Remember that in notes on Arrhenius Theory I briefly alluded to the fact that the percent dissociation for dilute acids was empirically found to depend on the initial concentration. Once we have the tools of equilibrium, we can actually see why that’s the case:

Consider an acid HA with some acidity constant Ka. Let’s take an initial solution with concentration $c_{0}$. The acid will dissociate:

$HA HX_{+}+AX_{−}(1)$And let’s say the percent of an acid that will dissociate is $α$. Meaning $[AX_{−}]=αc_{0}$. By stoichiometry, this has to mean $[HX_{+}]=αc_{0}$. Also, if you initially had $c_{0}$ of an acid, $αc_{0}$ dissociated, then you have $c_{0}−αc_{0}=(1−α)c_{0}$ left, which is the concentration $[HA]$. Let’s use the definition of $K_{a}$:

$K_{a}=[HA][HX_{+}][AX_{−}] =(1−α)c_{0}α_{2}c_{0} (2)$From now on, we can take two different paths. We can either follow the historical path of reasoning or use the benefit of computer software and create some figures. Scroll down to the *Ostwald Law of Dilution* for the historical account, and I’m going to start with the modern day treatment first.

## No Approximations

Let’s solve for $α$ in (2):

$c_{0}−αc_{0}K_{a}c_{0} α_{2}+c_{0}α−c_{0}c_{0}α_{2}+K_{a}α−K_{a} =K_{a}c_{0} α_{2}=0=0 $Solving the quadratic equation:

$α_{±}=2c_{0}−K_{a}±K_{a}+4K_{a}c_{0} $$α$ has to be positive, so the only meaningful physical root is $α_{+}$.

$α=2c_{0}−K_{a}+K_{a}+4K_{a}c_{0} (3)$First of all, it’d be nice to check our solution. We can easily do that using Python

This gives us:

Which is exactly what we found!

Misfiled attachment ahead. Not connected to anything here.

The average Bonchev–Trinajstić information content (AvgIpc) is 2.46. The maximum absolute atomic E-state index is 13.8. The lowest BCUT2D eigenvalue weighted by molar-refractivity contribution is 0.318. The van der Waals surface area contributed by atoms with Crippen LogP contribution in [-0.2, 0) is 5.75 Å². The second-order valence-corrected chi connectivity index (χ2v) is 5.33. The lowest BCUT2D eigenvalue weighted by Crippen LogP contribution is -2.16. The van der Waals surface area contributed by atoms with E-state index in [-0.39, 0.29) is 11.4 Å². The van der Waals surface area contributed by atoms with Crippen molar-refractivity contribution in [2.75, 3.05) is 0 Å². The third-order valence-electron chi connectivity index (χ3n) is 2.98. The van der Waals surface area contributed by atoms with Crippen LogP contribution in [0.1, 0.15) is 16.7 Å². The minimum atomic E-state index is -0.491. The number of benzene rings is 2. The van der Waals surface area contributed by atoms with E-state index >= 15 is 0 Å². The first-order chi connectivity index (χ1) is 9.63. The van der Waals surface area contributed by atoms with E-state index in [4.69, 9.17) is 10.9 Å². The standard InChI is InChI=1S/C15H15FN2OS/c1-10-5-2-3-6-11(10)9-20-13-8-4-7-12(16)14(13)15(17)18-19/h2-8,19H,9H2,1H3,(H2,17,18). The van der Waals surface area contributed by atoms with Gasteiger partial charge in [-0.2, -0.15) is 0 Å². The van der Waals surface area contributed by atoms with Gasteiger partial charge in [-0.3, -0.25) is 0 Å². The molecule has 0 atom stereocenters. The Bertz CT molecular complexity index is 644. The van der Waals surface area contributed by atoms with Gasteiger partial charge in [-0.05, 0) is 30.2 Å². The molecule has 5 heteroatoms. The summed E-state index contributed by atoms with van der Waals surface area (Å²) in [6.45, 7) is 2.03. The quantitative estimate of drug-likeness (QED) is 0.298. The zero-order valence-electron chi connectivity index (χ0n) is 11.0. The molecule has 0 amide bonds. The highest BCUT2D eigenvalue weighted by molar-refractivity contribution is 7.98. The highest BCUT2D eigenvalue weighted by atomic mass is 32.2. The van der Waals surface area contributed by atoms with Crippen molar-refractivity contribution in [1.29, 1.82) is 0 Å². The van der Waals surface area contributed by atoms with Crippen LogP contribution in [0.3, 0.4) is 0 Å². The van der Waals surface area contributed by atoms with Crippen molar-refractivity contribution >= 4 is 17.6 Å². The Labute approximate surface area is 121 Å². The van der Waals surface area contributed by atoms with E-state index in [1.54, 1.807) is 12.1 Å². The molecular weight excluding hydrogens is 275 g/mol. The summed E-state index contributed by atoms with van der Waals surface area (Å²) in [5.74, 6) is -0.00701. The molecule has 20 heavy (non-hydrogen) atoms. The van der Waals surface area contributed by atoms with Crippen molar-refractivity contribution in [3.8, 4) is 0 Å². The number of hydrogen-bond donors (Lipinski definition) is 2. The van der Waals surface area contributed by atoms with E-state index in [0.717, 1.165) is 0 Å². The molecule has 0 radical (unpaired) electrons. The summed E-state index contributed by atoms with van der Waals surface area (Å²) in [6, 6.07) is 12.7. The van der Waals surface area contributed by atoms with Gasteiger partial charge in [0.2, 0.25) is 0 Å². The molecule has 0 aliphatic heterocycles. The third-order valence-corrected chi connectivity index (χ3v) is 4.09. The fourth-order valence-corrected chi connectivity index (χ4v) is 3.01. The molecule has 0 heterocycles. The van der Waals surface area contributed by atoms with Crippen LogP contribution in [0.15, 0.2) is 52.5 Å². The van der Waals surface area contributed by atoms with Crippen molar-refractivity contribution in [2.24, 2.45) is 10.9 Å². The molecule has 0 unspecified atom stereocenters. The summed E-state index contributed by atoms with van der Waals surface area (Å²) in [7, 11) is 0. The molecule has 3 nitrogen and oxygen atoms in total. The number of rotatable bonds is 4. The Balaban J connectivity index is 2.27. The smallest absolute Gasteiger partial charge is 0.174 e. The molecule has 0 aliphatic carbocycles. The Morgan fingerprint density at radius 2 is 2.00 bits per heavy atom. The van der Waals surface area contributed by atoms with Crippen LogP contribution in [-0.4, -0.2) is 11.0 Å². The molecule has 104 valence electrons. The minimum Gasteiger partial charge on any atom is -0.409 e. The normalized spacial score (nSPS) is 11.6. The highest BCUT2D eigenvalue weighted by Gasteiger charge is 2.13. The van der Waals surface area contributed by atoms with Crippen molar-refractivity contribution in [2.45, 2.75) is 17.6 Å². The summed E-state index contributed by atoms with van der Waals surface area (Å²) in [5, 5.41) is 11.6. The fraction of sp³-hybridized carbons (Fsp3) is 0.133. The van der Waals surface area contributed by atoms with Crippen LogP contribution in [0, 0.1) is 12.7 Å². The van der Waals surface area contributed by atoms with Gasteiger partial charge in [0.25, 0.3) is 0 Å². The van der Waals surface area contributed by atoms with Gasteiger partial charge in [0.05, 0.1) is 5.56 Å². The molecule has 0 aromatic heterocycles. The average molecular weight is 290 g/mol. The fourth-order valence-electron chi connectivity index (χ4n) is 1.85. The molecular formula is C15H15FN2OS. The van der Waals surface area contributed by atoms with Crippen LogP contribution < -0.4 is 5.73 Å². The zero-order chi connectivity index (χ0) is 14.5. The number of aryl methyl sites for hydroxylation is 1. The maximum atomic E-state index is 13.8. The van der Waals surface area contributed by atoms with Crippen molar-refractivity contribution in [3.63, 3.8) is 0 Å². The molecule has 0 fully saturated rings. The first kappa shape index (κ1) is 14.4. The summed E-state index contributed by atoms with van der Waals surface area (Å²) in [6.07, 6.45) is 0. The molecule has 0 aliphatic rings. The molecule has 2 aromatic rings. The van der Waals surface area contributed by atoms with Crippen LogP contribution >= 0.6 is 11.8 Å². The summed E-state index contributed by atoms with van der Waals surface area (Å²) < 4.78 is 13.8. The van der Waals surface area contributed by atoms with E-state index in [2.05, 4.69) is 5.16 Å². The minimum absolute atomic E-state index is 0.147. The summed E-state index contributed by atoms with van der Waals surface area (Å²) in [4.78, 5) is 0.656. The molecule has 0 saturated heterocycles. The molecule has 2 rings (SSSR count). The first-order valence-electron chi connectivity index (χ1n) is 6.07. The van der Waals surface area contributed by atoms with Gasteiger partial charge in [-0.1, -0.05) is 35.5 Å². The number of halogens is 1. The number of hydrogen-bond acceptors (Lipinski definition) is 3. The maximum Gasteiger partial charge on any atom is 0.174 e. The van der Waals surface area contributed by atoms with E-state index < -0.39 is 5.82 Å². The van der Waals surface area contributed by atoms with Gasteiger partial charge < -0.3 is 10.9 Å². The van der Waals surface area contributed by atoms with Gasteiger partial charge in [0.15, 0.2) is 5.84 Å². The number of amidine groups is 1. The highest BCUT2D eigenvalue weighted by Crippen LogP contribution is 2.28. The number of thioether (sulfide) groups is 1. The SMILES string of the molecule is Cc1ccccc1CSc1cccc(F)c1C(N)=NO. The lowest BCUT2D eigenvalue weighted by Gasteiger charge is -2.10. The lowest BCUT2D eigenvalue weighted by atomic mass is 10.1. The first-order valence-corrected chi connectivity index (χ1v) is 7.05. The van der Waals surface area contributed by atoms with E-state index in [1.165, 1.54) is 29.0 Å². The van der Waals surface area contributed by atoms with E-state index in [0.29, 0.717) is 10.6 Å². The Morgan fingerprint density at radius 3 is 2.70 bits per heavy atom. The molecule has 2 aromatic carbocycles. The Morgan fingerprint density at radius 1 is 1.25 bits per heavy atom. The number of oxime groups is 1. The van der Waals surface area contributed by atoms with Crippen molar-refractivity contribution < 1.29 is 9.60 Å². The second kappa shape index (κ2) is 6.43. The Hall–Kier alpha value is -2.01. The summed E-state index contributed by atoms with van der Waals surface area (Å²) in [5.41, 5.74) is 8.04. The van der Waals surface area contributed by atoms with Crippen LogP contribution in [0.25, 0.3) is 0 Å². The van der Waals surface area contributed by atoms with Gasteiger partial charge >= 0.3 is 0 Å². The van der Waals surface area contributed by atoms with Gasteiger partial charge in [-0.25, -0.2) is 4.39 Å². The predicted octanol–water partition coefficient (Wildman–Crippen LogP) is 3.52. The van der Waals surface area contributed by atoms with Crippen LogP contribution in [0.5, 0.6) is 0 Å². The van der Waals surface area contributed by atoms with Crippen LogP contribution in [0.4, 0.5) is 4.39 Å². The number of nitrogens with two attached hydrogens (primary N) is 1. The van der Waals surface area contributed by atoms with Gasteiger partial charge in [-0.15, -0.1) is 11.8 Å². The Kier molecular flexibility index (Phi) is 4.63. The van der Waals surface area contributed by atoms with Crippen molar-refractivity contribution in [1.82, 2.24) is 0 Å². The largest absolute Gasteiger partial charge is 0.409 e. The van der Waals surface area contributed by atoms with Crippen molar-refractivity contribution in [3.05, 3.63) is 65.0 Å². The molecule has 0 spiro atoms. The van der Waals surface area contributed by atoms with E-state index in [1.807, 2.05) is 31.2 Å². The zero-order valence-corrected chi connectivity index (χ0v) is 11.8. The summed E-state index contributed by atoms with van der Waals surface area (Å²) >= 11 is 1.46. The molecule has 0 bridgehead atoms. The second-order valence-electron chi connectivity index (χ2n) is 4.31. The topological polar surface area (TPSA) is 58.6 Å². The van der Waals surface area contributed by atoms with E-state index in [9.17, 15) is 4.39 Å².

## Ostwald Law of Dilution

We can manipulate (2) into:

$α_{2}c_{0}αc_{0} =(1−α)c_{0}K_{a}=(1−α)c_{0}K_{a} $For a dilute acid, it turns out that $α$ is pretty small. Thus $1−α≈1$. As a result:

$αc_{0}=[HX_{+}]=[AX_{−}]≈c_{0}K_{a} (4)$or:

$α=c_{0}c_{0}K_{a} =c_{0}K_{a} (5)$which is exactly the empirical relationship observed by Ostwald in 1890s.

If you wonder when $1−α≈1$ is true, check out this page which dynamically plots $α$ as a function of $c_{0}$ for different pKa values.

### An amusing conjecture

You may wonder why do we bother talking about $α$, it seems like a just another number, so what makes it worthy of so much attention? Remember that the initial formulation of Arrhenius theory didn’t employ the concepts of equilibrium. The most you could do is empirically calculate the fraction of acid that was dissociated $α$ and observe that it inversely depended on concentration: $α∝1/c_{0} $. I think you agree that such relationship is quite troublesome: it says that the percent of an acid that dissociates is inversely related to the acid concentration. Dilute acids dissociate to a greater extent. It’s very counterintuitive that the fraction of acid that dissociates depends on the concentration in the first place, much more counterintuitive that the relationship is inverse.

Now can you imagine the relief when you learn that this is nothing but a mathematical artifact of the form of equilibrium constant $K_{a}$ (which stems from the equality in the reaction rates)? That there’s something constant after all? That this empiric dependence can actually be predicted with theory?

My conjecture is that all problems like Q1:

are structured in the way: 1) use Ka to calculate pH 2) find $α$ as a demonstration of the superiority of the theory of equilibrium (or its validation) because it a) gives you new information b) perfectly agrees with what people already knew (which is $α$ that people used to measure experimentally).

Which is actually a good indication of how science progresses. First you have a collection of experimental data points, from you which you can infer some correlations (such as $α∝1/c_{0} $), then someone makes a bold conjecture (such as the existence and establishment of equilibrium), develops a mathematical model which is first validated by explaining the currently known data and once you have that confidence in the model, you can start using its predictive power and calculate things you couldn’t find before.